Ten years later, Audible controls more than 90% of the audiobook market, making it the last bastion of DRM in audiobooks — competitors like Downpour and Libro.fm sell all the same books without DRM, and the audiobooks you get at your local library have been DRM-free for years.
It's not surprising that Amazon would choose to use an illegitimate, anticompetitive technology to lock its customers (and suppliers) in. Once you control 90% of a market, you are more likely to lose users than gain them, and so anything you can do to lock those users in to your platform helps you more than it hurts. It's a signature Big Tech move, the kind of thing that monopolies use to shore up their dominance for the long term.
I saw this writing on the wall more than a decade ago. I've given up hundreds of thousands of dollars in lost income by refusing to allow my audiobooks to be sold with DRM. I even created my own audiobook store so I'd have somewhere to sell my books. Every time I've dealt with someone from Amazon, I've asked them to look into the long-promised DRM-free store for me, and every time, they've promised they would — but no one has ever gotten back to me.
It's a far cry from the Amazon MP3 Store, which pioneered DRM-free music downloads the same year the company bought Audible. Back then, Amazon's slogan was "DRM: DON'T RESTRICT ME." Of course, Amazon's DRM-free music store was a collaboration with the record labels to break Apple's monopoly over online music (and a couple years later, Apple followed them into DRM-free land and dropped DRM from all their music). When Amazon is trying to seize control, DRM is the enemy; when it attains control, DRM is a must-have.
Now it's Amazon's turn in the hot seat.
Google has just launched a DRM-free audiobook store that duplicates nearly the entire catalog at Audible. When you buy your audiobooks from Google Play you can download them to any device, play it on any device, convert them, archive them, back them up. If you decide you don't want to use Google products in the future, you won't lose your audiobooks. It's fucking amazing.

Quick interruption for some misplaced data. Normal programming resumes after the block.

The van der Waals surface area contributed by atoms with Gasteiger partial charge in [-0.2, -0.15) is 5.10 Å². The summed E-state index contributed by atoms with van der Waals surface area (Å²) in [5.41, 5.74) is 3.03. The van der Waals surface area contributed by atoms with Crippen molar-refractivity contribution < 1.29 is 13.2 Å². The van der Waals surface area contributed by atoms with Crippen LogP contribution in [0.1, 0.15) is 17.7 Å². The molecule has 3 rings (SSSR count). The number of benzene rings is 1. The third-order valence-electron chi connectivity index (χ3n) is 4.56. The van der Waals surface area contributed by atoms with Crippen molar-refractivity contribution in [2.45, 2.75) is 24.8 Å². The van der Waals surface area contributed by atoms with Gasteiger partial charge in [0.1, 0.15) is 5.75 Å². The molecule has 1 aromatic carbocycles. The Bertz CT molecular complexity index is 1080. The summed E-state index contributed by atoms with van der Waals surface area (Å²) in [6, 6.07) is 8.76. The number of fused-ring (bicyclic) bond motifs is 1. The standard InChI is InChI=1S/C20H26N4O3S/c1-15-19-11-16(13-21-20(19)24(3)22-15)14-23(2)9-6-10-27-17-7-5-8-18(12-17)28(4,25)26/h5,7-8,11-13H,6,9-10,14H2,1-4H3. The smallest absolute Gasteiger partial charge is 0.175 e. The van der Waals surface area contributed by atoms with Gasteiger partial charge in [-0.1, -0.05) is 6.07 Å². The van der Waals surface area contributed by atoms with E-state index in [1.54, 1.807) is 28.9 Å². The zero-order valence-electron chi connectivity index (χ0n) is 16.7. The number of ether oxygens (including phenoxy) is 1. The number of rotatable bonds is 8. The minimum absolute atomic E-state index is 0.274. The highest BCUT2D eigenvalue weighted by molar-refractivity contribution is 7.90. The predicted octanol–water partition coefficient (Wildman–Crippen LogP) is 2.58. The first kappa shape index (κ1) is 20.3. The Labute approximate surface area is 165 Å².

Google's native audiobook player has a lot of cool bells and whistles, of course (access through Google Assistant and Google Home, synch across multiple devices, tunable playback speed), but the most important thing is that you aren't restricted to using that player. If you don't like those features, or if you like someone else's features better, you're able to jump ship, and take your books with you.
I've gotten to know a lot of people in the audiobook market, and they've all been praying for an alternative to Audible. When Google quietly informed the publishing world that they were launching a DRM-free competitor, I immediately heard from multiple, competing major publishers who wanted to buy the rights to sell my books, now that there was a store with major backing where they could be sold.
After considering several offers, I've signed up with Macmillan Audio to publish my next audiobook as a Google Play exclusive (at least for launch time — and I'll still be selling it through my own little author-operated store).
What's that audiobook? Well, that's the other cool thing I get to talk about today. My novella "Authorized Bread" has been bought for a pleasingly large sum of money by Tor Books in the USA, with UK/Australian/NZ publication by Head of Zeus and German publication by Heyne. There's an accompanying screen deal whose details I'll be announcing shortly. It'll be published early this fall, with an all-DRM-free Macmillan audio edition.
"Unauthorized Bread" is a story about refugees, inequality, DRM, and class struggle. Its heroine, Salima, is an Arab woman, and I have Macmillan's commitment to hire a voice actor of Arabic origin to narrate the audiobook. And just as I was able to do with my self-funded indie audiobooks, I'll be in the studio while the audiobook is recorded, able to give advice on line readings.
Today is a day that a lot of people have waited a long time for. Market concentration is a modern scourge, but even by contemporary standards, the audiobook market is a disaster, with a single company in a position of total dominance that it uses to squeeze writers, actors, production staff, publishers, and, ultimately, customers. Anyone who signs an Audible-only deal for their books after today is an idiot; and anyone who buys another DRM-locked Audible book after this is just asking to be kicked in the pants by a giant, uncaring monopolist that has abused its dominance for a decade.